It helps if the horse has been successfully persuaded from an early age so that the choice we want the horse to make has become an unconscious habit. This is often what we rely upon when we catch our horses (or lead them or ride them, or when horses agree to the myriad of things we ask them to do for us or with us).
Nevertheless, for some horses, and for some horses in some environments and at some times, whether to be caught or not remains a conscious choice, and that’s when our catching skills are put to the test. A horse that’s escaped…a horse that’s in a large field of grass…a horse that’s with his friends and doesn’t want to be the first to leave…a horse that’s running from flies…an unsure horse with a brand-new handler…or a horse that’s panicked.
Have you ever been told that your horse is a pig in his stall? Have you — please tell me it’s not true — ever said it yourself, about your own horse or anyone else’s?
If so, you should know that it may be common as far as insults to equines go, but it’s totally inaccurate.
You see, pigs are actually very clean animals — some of the cleanest on the planet, based on their behavior. Although they like to wallow in the mud, it’s only because it keeps them cool, since pigs can’t sweat. So, along with encouraging people to stop referring to horses as pigs in their stalls, I’m going to encourage people to stop talking about “sweating like a pig.”
Perhaps one of the reasons that pigs are so averse to manuring in their homes is because they have excellent senses of smell. That’s what makes them such good truffle harvesters. And those famous noses are pretty close to the ground, no matter what breed of pig it is. Just as horse’s noses are when they eat or sleep lying down in their stalls.
Interestingly, both pigs and horses share a vomeronasal organ (VNO) — an additional chemosensory organ absent in humans. If you’ve seen a horse exhibiting the flehmen response, you’ve watched a horse bringing scent into his VNO. We have no idea how well either pigs or horses smell compared to the way we smell, but based on anatomy, they seem to have an advantage.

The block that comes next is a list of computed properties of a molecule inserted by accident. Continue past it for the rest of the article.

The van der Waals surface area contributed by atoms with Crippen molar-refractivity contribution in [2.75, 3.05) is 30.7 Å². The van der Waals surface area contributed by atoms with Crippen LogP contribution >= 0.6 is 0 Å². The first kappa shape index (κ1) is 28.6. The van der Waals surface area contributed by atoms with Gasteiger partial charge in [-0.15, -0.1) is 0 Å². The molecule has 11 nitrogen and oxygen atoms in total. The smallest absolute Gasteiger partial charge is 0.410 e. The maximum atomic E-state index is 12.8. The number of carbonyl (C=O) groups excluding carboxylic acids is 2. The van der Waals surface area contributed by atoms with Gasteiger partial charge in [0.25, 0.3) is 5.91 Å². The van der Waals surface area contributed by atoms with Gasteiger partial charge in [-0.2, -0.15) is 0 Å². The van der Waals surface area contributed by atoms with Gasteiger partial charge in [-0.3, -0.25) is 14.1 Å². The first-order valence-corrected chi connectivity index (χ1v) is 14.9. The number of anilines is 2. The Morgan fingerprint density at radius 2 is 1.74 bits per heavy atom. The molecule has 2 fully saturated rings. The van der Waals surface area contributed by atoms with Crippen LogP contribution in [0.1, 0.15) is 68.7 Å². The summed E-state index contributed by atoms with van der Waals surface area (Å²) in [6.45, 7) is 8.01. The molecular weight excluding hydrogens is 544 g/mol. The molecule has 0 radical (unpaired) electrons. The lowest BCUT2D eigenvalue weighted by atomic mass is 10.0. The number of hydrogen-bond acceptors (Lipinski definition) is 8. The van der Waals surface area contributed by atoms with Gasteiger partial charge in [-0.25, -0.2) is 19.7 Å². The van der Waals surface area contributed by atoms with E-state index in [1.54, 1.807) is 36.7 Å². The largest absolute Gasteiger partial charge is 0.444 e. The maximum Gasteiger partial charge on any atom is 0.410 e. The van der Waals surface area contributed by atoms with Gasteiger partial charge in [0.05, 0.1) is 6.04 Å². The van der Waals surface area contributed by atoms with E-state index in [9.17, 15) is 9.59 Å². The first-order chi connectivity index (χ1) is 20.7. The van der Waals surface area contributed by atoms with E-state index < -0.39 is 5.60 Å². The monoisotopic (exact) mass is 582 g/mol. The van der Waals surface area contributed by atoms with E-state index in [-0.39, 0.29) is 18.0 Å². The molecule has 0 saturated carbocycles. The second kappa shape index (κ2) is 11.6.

Horses’ stalls are their houses and their havens, just as much as ours are. In order to understand how they might feel in their stalls, we should try living in a small closet. That should be fine, right? As long as we’re in there alone all night and there’s another closet nearby, and there’s a hole we can peek out of?
Here in the United States, if you decided to keep your horse in your living room, the authorities would come and put a stop to it. Legislation and regulation has a far reach in the land of the free and the home of the brave.
When it comes to freedom, I’m beginning to prefer the Western Isles of Scotland. And in terms of bravery, there’s one Stephanie Noble, who despite being declared “a fruitcake” by her neighbors, is still bravely caring for her Connemara filly, Grey Lady Too, inside her home.
Does this look like an unhappy horse to you? For true horse lovers, that’s all that matters, isn’t it?
The Scottish SPCA has investigated the case, and their inspector declared that “it [the horse] does appear to be in good condition and well cared for.” A spokesman for the Western Isles Council announced that Noble was free to do as she pleased in her own property provided that public safety or hygiene were not affected.
Before you conclude that Noble has no idea what she’s doing when it comes to horses, you should know that she is a British Horse Society instructor. She lived in the US until 1994 and has run equestrian businesses here as well as in Ireland and Europe. Her latest horse is named after her first pony, Grey Lady.